(often with up) to appear indistinctly, often threateningly. A huge ship loomed (up) in the fog.
References in classic literature ?
They also demanded the finest silk and the best gold, which they put in their pockets, and worked at the empty looms till late into the night.
They asked for the most delicate silk and the purest gold thread; put both into their own knapsacks; and then continued their pretended work at the empty looms until late at night.
A special contrast, as every man was in the forest of looms where Stephen worked, to the crashing, smashing, tearing piece of mechanism at which he laboured.
The weaver-god, he weaves; and by that weaving is he deafened, that he hears no mortal voice; and by that humming, we, too, who look on the loom are deafened; and only when we escape it shall we hear the thousand voices that speak through it.
You expected to see her colossal figure loom through that reeking blue cloud of smoke from frying fat just as you expect the Palisades to appear through a drifting Hudson River fog.
The questionable sound of Silas's loom, so unlike the natural cheerful trotting of the winnowing-machine, or the simpler rhythm of the flail, had a half-fearful fascination for the Raveloe boys, who would often leave off their nutting or birds'-nesting to peep in at the window of the stone cottage, counterbalancing a certain awe at the mysterious action of the loom, by a pleasant sense of scornful superiority, drawn from the mockery of its alternating noises, along with the bent, tread-mill attitude of the weaver.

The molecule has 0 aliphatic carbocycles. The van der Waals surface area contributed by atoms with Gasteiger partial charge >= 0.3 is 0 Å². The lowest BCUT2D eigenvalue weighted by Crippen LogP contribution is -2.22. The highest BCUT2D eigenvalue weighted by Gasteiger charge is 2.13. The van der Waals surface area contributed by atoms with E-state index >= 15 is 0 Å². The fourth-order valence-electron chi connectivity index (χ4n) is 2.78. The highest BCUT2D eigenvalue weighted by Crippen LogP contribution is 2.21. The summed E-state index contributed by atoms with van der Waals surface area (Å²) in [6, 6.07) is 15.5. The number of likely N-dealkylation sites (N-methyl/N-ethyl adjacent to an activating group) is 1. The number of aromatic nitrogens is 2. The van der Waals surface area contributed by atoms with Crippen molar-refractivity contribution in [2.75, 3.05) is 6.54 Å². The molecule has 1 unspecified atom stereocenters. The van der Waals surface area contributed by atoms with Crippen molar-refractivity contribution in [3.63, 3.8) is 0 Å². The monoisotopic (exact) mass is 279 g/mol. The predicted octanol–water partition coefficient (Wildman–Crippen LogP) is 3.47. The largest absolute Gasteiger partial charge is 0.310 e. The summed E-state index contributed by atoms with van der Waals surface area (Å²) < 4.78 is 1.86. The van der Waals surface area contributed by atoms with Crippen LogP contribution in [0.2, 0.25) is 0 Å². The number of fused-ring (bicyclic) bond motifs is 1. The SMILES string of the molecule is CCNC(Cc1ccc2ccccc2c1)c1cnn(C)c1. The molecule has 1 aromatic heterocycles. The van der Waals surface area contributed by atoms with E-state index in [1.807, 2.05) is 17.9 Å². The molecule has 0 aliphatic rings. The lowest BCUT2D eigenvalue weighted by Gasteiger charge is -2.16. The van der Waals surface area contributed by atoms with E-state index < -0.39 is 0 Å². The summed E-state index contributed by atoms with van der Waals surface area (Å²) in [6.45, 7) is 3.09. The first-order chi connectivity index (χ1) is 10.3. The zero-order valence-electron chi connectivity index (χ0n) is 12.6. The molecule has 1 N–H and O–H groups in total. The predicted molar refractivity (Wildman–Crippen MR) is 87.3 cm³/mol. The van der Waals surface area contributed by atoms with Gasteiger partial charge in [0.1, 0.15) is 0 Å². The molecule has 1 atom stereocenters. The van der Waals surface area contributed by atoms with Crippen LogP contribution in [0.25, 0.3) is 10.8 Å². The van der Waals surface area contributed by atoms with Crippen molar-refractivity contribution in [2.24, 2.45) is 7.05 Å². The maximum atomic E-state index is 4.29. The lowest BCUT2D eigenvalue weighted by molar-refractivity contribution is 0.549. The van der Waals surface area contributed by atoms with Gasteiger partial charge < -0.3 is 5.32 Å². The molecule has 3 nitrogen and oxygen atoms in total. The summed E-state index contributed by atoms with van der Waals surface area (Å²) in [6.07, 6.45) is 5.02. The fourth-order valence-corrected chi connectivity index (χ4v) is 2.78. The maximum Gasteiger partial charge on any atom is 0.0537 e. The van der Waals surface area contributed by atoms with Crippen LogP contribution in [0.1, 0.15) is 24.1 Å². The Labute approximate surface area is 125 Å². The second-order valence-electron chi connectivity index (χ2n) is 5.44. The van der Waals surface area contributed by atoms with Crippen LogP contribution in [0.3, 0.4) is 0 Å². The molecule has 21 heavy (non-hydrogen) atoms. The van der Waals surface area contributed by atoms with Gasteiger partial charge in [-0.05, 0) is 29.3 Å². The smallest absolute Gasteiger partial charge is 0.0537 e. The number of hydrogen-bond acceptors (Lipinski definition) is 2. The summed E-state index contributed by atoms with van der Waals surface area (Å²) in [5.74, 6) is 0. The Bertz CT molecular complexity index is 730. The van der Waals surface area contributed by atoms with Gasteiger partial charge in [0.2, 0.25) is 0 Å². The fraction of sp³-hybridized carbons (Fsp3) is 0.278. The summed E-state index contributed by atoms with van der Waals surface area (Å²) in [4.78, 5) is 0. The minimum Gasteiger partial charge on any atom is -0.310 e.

Not alone do we understand Avis Everhard's love for her hero-husband, but we feel, as he felt, in those first days, the vague and terrible loom of the Oligarchy.
A woman's voice was singing melodiously in another room of the palace, and with her voice was mingled the noise of a loom, at which she was probably seated, weaving a rich texture of cloth, and intertwining the high and low sweetness of her voice into a rich tissue of harmony.
Slowly the gray light came stealing through the gloom, imperceptibly at first, so that it was almost with surprise that they noticed the vague loom of the trail underfoot.
Its difficulty was much enhanced by the mode of publication; for, it would be very unreasonable to expect that many readers, pursuing a story in portions from month to month through nineteen months, will, until they have it before them complete, perceive the relations of its finer threads to the whole pattern which is always before the eyes of the story-weaver at his loom.
Gas looming through the fog in divers places in the streets, much as the sun may, from the spongey fields, be seen to loom by husbandman and ploughboy.
They followed her gaze, and saw a green light and the loom of a vessel's sails.